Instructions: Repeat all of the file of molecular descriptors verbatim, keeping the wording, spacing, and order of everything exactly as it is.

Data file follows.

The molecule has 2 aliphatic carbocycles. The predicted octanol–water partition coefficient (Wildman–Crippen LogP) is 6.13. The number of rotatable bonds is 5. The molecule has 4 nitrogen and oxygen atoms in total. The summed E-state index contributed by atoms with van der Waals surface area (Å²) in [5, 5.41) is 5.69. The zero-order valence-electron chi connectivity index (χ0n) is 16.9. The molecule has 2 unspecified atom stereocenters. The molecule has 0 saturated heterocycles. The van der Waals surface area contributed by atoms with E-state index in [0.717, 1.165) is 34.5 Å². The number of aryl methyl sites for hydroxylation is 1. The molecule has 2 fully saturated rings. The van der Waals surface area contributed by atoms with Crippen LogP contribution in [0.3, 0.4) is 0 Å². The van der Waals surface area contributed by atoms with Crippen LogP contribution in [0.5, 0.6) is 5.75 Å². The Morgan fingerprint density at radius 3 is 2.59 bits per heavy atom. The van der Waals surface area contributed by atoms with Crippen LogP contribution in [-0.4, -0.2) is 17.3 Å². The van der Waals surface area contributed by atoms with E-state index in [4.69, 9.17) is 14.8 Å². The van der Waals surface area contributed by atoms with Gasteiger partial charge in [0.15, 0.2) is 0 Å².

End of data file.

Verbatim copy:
The molecule has 2 aliphatic carbocycles. The predicted octanol–water partition coefficient (Wildman–Crippen LogP) is 6.13. The number of rotatable bonds is 5. The molecule has 4 nitrogen and oxygen atoms in total. The summed E-state index contributed by atoms with van der Waals surface area (Å²) in [5, 5.41) is 5.69. The zero-order valence-electron chi connectivity index (χ0n) is 16.9. The molecule has 2 unspecified atom stereocenters. The molecule has 0 saturated heterocycles. The van der Waals surface area contributed by atoms with E-state index in [0.717, 1.165) is 34.5 Å². The number of aryl methyl sites for hydroxylation is 1. The molecule has 2 fully saturated rings. The van der Waals surface area contributed by atoms with Crippen LogP contribution in [0.3, 0.4) is 0 Å². The van der Waals surface area contributed by atoms with Crippen LogP contribution in [0.5, 0.6) is 5.75 Å². The Morgan fingerprint density at radius 3 is 2.59 bits per heavy atom. The van der Waals surface area contributed by atoms with Crippen LogP contribution in [-0.4, -0.2) is 17.3 Å². The van der Waals surface area contributed by atoms with E-state index in [4.69, 9.17) is 14.8 Å². The van der Waals surface area contributed by atoms with Gasteiger partial charge in [0.15, 0.2) is 0 Å².